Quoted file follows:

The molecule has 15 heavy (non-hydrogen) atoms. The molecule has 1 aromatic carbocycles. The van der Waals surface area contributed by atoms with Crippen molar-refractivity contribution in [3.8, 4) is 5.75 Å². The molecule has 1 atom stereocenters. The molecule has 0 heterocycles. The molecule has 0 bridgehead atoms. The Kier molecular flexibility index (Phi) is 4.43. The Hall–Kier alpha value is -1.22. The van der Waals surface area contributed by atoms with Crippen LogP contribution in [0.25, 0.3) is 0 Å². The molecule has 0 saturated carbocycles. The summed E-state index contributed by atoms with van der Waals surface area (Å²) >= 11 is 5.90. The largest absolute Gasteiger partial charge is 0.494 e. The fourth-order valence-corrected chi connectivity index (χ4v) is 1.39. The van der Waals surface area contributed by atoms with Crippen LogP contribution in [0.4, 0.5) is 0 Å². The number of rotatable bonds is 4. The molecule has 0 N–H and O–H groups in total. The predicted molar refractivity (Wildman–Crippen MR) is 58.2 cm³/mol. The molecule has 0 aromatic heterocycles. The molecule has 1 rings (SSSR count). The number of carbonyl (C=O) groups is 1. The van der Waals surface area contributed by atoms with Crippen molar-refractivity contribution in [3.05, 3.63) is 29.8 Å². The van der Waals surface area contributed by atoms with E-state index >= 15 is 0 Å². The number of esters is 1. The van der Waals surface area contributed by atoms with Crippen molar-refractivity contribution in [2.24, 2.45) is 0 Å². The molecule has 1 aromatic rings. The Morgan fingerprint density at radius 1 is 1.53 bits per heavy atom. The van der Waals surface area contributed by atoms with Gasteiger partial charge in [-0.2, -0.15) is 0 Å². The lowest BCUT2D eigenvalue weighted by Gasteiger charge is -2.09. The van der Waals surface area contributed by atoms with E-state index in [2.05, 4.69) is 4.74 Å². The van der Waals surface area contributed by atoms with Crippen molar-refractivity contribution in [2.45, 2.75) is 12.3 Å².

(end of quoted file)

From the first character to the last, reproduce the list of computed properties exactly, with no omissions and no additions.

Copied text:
The molecule has 15 heavy (non-hydrogen) atoms. The molecule has 1 aromatic carbocycles. The van der Waals surface area contributed by atoms with Crippen molar-refractivity contribution in [3.8, 4) is 5.75 Å². The molecule has 1 atom stereocenters. The molecule has 0 heterocycles. The molecule has 0 bridgehead atoms. The Kier molecular flexibility index (Phi) is 4.43. The Hall–Kier alpha value is -1.22. The van der Waals surface area contributed by atoms with Crippen LogP contribution in [0.25, 0.3) is 0 Å². The molecule has 0 saturated carbocycles. The summed E-state index contributed by atoms with van der Waals surface area (Å²) >= 11 is 5.90. The largest absolute Gasteiger partial charge is 0.494 e. The fourth-order valence-corrected chi connectivity index (χ4v) is 1.39. The van der Waals surface area contributed by atoms with Crippen LogP contribution in [0.4, 0.5) is 0 Å². The number of rotatable bonds is 4. The molecule has 0 N–H and O–H groups in total. The predicted molar refractivity (Wildman–Crippen MR) is 58.2 cm³/mol. The molecule has 0 aromatic heterocycles. The molecule has 1 rings (SSSR count). The number of carbonyl (C=O) groups is 1. The van der Waals surface area contributed by atoms with Crippen molar-refractivity contribution in [3.05, 3.63) is 29.8 Å². The van der Waals surface area contributed by atoms with E-state index >= 15 is 0 Å². The number of esters is 1. The van der Waals surface area contributed by atoms with Crippen molar-refractivity contribution in [2.24, 2.45) is 0 Å². The molecule has 1 aromatic rings. The Morgan fingerprint density at radius 1 is 1.53 bits per heavy atom. The van der Waals surface area contributed by atoms with Gasteiger partial charge in [-0.2, -0.15) is 0 Å². The lowest BCUT2D eigenvalue weighted by Gasteiger charge is -2.09. The van der Waals surface area contributed by atoms with E-state index in [2.05, 4.69) is 4.74 Å². The van der Waals surface area contributed by atoms with Crippen molar-refractivity contribution in [2.45, 2.75) is 12.3 Å².